Jeremy Elson, February 2019
The MOHAI, a museum in Seattle’s South Lake Union, has a monthly event called Maker Days where a local maker gives a free, hands-on, all-ages-appropriate introduction to an interesting maker skill or craft. In February of 2019, that maker was me!
I demonstrated 3D printing, mold-making, casting, and how they can be combined to make customized plastic medallions. People could draw a design on paper, and in minutes we’d turn it into a solid plastic medallion in any color they wanted with their design embossed on top.
The process took a few weeks and a lot of tinkering to develop. Eventually, I came up with a flow that could be performed in about 30 minutes. If you’d like to reproduce my work, my source code repository contains all the software and 3D models I created that went into making the event.
Step 1: Drawing and Scanning
Using Inkscape, I created a drawing template to be printed on paper. Each of the four corners contains a QR code. The instructions are to only draw in red ink. After the drawing was complete, I would take a picture of the paper with my phone and feed it into a Python script that I wrote. The script finds the four QR codes and uses their positions to scale the drawing correctly and fix perspective distortion from the camera not being perfectly parallel to the page. It then filters out everything but red marks and passes the result to a vector tracing program, leaving me with a vector (SVG) file of the drawing.
I made sure only to give out people thick red markers, not a fine red pen. I intentionally set the ratio of the radius of the circle on the instruction sheet to a magic marker’s tip width to be roughly the same as the ratio of the final finished medallion size to the minimum resolvable feature size on the Prusa MK3 printer. In other words, I wanted to make sure participants drew with thick, bold strokes; fine detail won’t be reproduced by most 3D printers.
Step 2: Modeling and Printing
Of course, it’s possible to 3D print the entire medallion without a moldmaking step at all. But this has some problems—mainly that it takes an hour to print a medallion of the size I wanted. I only have one 3D printer, and we were expecting dozens of kids to show up for a three-hour event, so that wouldn’t work. Plus, just watching a 3D printer is not a very hands-on experience.
The only unique part of each medallion is the embossed pattern on top; the bodies are identical. I realized I could speed up the process by printing several medallion bodies in advance, each with a small circular ridge at the top. This let me print only the top, customized layer of each new design and snap it into the pre-printed body. After making a mold from it, I removed the top face and reused the body for the next design. The 3D printer was still the bottleneck in the process, but it only took about 10 minutes per medallion instead of an hour.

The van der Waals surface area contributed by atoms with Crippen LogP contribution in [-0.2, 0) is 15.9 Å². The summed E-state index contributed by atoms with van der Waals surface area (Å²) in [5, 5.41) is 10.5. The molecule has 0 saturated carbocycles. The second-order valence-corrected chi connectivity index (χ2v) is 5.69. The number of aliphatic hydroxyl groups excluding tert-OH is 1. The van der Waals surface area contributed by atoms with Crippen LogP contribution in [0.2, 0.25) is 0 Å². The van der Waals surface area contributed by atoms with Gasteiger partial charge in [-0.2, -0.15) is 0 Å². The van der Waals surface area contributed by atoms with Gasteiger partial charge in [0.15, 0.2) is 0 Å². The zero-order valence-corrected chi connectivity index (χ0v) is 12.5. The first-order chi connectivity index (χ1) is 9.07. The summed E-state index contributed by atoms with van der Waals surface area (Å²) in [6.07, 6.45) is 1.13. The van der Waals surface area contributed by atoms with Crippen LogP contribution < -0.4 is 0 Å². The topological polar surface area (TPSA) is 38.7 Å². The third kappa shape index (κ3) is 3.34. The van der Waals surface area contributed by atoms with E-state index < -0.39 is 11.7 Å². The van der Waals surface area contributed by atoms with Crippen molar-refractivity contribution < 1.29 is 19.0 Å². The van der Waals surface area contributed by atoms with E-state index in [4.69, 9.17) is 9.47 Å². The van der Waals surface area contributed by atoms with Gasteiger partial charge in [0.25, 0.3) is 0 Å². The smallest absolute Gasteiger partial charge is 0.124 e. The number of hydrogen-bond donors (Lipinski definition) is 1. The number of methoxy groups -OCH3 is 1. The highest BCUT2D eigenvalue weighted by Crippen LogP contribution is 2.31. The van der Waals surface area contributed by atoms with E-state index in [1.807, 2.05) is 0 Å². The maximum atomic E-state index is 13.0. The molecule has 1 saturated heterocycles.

I did all the 3D modeling in FreeCAD, which has a nice Python-based scripting system. I knew that during the event there would not be time to tinker with designs manually, so I wrote a FreeCAD script that that opens a template medallion face, imports the SVG produced in Step 1, extrudes it, and fuses it with the base. After adjusting the position manually if necessary, I could export the fused object to STL.
Step 3: Making the Mold
The main challenge with the moldmaking step was, again, that time was against us! I needed a very fast-curing silicone; having people wait 6 hours for their mold to cure just wouldn’t do. I’m a big fan of Smooth-On products, and the fastest-curing silicone in their catalog is Body Double Fast, which cures in only 7 minutes. In early tests, the most time-consuming step was carefully dispensing and weighing out equal amounts the two parts of the silicone formula. Luckily, Smooth-On sells an automatic dispenser similar to a double-barreled caulking gun that dispenses the two parts in equal measure automatically. That ended up working well.
Step 4: Casting in Resin
The last step is to mix together a two-part resin formula and pour it into the silicone mold to make the final medallion. Due to the time pressure, I picked Smooth Cast 300Q, which cures in just a couple of minutes. It’s naturally white and can be made almost any color by adding colorants. I also bought a selection of glitters, but ultimately did not bring them to the event due to the mess they make.
After a couple minutes of curing, the medallion is ready and can be attached to a lanyard!
The day of the MOHAI event was a great success! We set up four stations: drawing, scanning & printing, molding and casting. In three hours we made dozens of medallions for excited makers of all ages! We sent everyone home with both a medallion and the silicone mold it was made from so they cast more medallions of their own at home.
Despite dozens of hours of preparation and testing, the day of the event was so hectic that I barely had time to take any photos at all. But I took a few!
In case anyone else wants to replicate my event, I’ve written detailed step-by-step instructions and a packing list. My process was optimized for throughput; if you’re just making a single medallion, it’s probably easier to do it manually than to try to get my automated software pipeline running.